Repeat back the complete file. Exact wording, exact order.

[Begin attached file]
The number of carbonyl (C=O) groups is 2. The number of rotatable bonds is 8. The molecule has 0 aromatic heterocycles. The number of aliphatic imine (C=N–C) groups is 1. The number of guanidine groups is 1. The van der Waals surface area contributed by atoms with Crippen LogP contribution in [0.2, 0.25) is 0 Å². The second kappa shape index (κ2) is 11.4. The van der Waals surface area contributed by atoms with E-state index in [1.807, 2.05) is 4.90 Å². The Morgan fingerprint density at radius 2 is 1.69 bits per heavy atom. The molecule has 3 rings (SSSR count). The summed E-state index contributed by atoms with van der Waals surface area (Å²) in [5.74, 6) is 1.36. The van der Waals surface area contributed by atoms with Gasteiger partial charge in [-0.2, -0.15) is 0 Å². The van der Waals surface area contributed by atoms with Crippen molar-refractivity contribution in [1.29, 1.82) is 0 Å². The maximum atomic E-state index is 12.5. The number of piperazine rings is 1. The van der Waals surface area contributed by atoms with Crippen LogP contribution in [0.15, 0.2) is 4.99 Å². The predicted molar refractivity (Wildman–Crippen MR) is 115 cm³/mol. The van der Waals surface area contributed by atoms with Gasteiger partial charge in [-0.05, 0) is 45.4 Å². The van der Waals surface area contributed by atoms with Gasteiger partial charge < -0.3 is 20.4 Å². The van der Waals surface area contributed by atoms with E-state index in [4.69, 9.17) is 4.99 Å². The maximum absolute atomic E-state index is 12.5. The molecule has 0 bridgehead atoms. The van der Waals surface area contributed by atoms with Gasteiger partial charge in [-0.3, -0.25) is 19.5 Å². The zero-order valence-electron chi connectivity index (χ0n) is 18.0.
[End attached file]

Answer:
The number of carbonyl (C=O) groups is 2. The number of rotatable bonds is 8. The molecule has 0 aromatic heterocycles. The number of aliphatic imine (C=N–C) groups is 1. The number of guanidine groups is 1. The van der Waals surface area contributed by atoms with Crippen LogP contribution in [0.2, 0.25) is 0 Å². The second kappa shape index (κ2) is 11.4. The van der Waals surface area contributed by atoms with E-state index in [1.807, 2.05) is 4.90 Å². The Morgan fingerprint density at radius 2 is 1.69 bits per heavy atom. The molecule has 3 rings (SSSR count). The summed E-state index contributed by atoms with van der Waals surface area (Å²) in [5.74, 6) is 1.36. The van der Waals surface area contributed by atoms with Gasteiger partial charge in [-0.2, -0.15) is 0 Å². The van der Waals surface area contributed by atoms with Crippen molar-refractivity contribution in [1.29, 1.82) is 0 Å². The maximum atomic E-state index is 12.5. The number of piperazine rings is 1. The van der Waals surface area contributed by atoms with Crippen LogP contribution in [0.15, 0.2) is 4.99 Å². The predicted molar refractivity (Wildman–Crippen MR) is 115 cm³/mol. The van der Waals surface area contributed by atoms with Gasteiger partial charge in [-0.05, 0) is 45.4 Å². The van der Waals surface area contributed by atoms with Gasteiger partial charge < -0.3 is 20.4 Å². The van der Waals surface area contributed by atoms with E-state index in [4.69, 9.17) is 4.99 Å². The maximum absolute atomic E-state index is 12.5. The molecule has 0 bridgehead atoms. The van der Waals surface area contributed by atoms with Gasteiger partial charge in [-0.3, -0.25) is 19.5 Å². The zero-order valence-electron chi connectivity index (χ0n) is 18.0.